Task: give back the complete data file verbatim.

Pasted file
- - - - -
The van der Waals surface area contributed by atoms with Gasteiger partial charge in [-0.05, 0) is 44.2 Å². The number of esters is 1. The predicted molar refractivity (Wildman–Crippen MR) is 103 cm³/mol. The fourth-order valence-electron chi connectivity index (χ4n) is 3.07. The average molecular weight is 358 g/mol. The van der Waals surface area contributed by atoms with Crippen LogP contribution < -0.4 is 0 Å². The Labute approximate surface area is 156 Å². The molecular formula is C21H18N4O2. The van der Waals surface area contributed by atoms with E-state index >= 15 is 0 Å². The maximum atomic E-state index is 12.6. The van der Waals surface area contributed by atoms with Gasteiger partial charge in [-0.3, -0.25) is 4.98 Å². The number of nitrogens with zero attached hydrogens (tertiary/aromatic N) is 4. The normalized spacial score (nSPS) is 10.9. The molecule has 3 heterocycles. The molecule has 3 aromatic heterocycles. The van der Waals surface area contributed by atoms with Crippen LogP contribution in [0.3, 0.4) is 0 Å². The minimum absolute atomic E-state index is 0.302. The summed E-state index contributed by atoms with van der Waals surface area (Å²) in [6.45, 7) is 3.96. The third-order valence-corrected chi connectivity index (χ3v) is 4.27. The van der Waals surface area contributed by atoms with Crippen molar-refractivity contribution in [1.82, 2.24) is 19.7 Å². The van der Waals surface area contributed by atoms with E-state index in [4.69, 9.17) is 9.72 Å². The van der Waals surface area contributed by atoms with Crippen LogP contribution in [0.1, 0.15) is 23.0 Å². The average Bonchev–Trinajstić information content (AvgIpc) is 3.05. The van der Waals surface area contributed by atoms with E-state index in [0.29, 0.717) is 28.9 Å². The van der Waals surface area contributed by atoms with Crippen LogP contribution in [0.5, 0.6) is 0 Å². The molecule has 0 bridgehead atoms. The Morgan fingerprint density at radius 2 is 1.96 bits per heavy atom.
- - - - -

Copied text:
The van der Waals surface area contributed by atoms with Gasteiger partial charge in [-0.05, 0) is 44.2 Å². The number of esters is 1. The predicted molar refractivity (Wildman–Crippen MR) is 103 cm³/mol. The fourth-order valence-electron chi connectivity index (χ4n) is 3.07. The average molecular weight is 358 g/mol. The van der Waals surface area contributed by atoms with Crippen LogP contribution < -0.4 is 0 Å². The Labute approximate surface area is 156 Å². The molecular formula is C21H18N4O2. The van der Waals surface area contributed by atoms with E-state index >= 15 is 0 Å². The maximum atomic E-state index is 12.6. The van der Waals surface area contributed by atoms with Gasteiger partial charge in [-0.3, -0.25) is 4.98 Å². The number of nitrogens with zero attached hydrogens (tertiary/aromatic N) is 4. The normalized spacial score (nSPS) is 10.9. The molecule has 3 heterocycles. The molecule has 3 aromatic heterocycles. The van der Waals surface area contributed by atoms with Crippen LogP contribution in [0.3, 0.4) is 0 Å². The minimum absolute atomic E-state index is 0.302. The summed E-state index contributed by atoms with van der Waals surface area (Å²) in [6.45, 7) is 3.96. The third-order valence-corrected chi connectivity index (χ3v) is 4.27. The van der Waals surface area contributed by atoms with Crippen molar-refractivity contribution in [1.82, 2.24) is 19.7 Å². The van der Waals surface area contributed by atoms with E-state index in [4.69, 9.17) is 9.72 Å². The van der Waals surface area contributed by atoms with Crippen LogP contribution in [0.1, 0.15) is 23.0 Å². The average Bonchev–Trinajstić information content (AvgIpc) is 3.05. The van der Waals surface area contributed by atoms with E-state index in [0.29, 0.717) is 28.9 Å². The van der Waals surface area contributed by atoms with Crippen LogP contribution in [0.5, 0.6) is 0 Å². The molecule has 0 bridgehead atoms. The Morgan fingerprint density at radius 2 is 1.96 bits per heavy atom.